Autonomous driving has introduced sophisticated new components and systems, which run under a heavy load of distributed embedded software and electronics. Without proper safeguards, these highly vulnerable systems could become the Achilles’ heel of next-generation vehicle design.
While the auto industry has proved itself adept at managing traditional quality-related risks in the past, this time may be different. Autonomous vehicles and other innovations that rely on advanced electronics and software require new robust quality management systems and advanced tools and methods capable of preventive monitoring and control.
The new functional capabilities of automakers creates an impact on quality of departments to assume a leading role that will include:
- Taking steps to reduce late-stage design changes.
- Stabilizing the supply chain, architecture and functionality performance.
- Reducing warranty problems and associated liability damages.
Automakers needs to manage complexity closely, and monitor it during the product development and production stages, and methods to achieve standardized and consistent results. Given the shift from a mechanical footing to an approach based on electronics and software, the future automotive quality-management paradigm must in the future encompass preventive digital quality controls. Today’s conventional improvement and visual quality management methods cannot handle with these new challenges.
The invention of advance technologies has tripled product recalls over the past years, a clear sign of the increasing complexity of new products has emerged. What’s more, traditional problem-solving does not support the root cause analyses in these cases because of the intermittent nature of failures that these complicated integrated systems exhibit.
“Quality-to-market” is an innovative approach for assuring the reliability of highly complex electronics- and software-driven technologies. Its core philosophy is that quality ultimately drives time and cost considerations. Quality to market concentrates on start-of-production delays and overspending on deliveries, as well as reliability issues.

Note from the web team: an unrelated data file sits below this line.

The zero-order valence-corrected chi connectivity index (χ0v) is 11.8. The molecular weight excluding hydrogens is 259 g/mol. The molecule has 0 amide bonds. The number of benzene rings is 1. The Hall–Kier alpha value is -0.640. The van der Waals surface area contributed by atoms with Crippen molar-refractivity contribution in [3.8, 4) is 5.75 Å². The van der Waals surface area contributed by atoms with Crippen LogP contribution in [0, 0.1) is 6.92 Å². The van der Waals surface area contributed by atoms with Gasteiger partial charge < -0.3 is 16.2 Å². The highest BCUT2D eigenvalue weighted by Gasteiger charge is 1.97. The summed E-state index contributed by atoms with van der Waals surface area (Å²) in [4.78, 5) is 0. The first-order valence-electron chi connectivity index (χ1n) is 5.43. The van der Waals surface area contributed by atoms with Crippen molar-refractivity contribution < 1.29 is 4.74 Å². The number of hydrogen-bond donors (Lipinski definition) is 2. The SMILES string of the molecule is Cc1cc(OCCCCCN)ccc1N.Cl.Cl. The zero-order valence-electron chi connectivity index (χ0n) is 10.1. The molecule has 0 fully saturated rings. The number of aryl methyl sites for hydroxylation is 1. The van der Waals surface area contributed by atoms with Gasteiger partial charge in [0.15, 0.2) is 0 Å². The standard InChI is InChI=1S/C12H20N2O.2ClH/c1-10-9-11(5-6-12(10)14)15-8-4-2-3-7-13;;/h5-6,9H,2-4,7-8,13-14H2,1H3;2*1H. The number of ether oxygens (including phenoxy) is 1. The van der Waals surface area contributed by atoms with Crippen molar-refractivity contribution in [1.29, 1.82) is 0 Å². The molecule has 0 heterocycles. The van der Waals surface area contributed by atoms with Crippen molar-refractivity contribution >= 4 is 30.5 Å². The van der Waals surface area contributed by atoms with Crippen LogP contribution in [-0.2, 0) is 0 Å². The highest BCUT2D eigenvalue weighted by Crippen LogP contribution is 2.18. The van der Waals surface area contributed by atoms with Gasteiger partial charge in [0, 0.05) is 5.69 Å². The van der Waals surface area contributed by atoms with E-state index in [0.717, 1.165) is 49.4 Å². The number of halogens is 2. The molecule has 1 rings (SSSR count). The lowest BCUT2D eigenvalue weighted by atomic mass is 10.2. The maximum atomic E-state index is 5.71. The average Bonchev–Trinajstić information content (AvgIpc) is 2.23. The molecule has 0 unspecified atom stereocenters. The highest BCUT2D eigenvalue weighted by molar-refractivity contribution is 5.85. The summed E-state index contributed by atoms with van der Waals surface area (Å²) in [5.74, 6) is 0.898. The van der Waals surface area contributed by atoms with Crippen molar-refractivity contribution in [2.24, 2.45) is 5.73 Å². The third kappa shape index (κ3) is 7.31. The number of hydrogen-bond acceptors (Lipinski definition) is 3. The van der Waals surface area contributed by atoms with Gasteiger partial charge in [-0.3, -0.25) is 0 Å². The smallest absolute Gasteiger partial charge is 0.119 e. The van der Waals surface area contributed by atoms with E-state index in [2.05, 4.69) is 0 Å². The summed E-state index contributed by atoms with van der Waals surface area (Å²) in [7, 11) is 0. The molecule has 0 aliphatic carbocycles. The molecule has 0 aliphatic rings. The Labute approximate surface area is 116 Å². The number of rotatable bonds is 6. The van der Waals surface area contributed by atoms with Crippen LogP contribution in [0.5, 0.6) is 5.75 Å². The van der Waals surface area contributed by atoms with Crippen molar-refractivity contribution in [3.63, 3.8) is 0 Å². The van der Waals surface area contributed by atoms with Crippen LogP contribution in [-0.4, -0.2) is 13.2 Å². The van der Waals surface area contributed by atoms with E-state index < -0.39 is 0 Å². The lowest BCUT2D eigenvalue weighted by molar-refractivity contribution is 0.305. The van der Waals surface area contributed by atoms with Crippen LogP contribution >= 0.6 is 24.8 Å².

Automakers and Tier 1 suppliers have always focused on the quality of products and systems, but time and cost issues have dominated their processes and the decisions made in executive boardrooms.
Quality organizations, on the other hand, have concentrated on single problems or the provision of methodical support. To establish a balanced link among quality, time and cost, companies need to shift to quality-to-market as a guiding management paradigm, which covers the entire extended supply chain.
Research reveals that the number and proportion of software-related recalls in the U.S. has increased steadily — unmistakable evidence that the auto industry is not ready for this rapid influx of technology. The complexity involved in embedding new technologies in existing vehicles has raised new challenges. Accordingly, companies which are into such technologies has to adjust with new processes of digital quality controls, technical risk management and quality predictive systems.
Transitioning to this new paradigm will require a fundamental change in mindset that enables the company’s central quality function to perform as a neutral authority, delivering a transparent and traceable quality control “dashboard.”
One example would involve the collection of field failure data into a common structure in a “data lake” to classify failure patterns or other algorithms, enabling companies to solve technical problems faster.
A collaborative and fully transparent supplier management approach will help companies identify and resolve bottlenecks faster. Organizations have to map product field and production data directly to new development cycles, which will help trade to be better, smarter and more cost-efficient.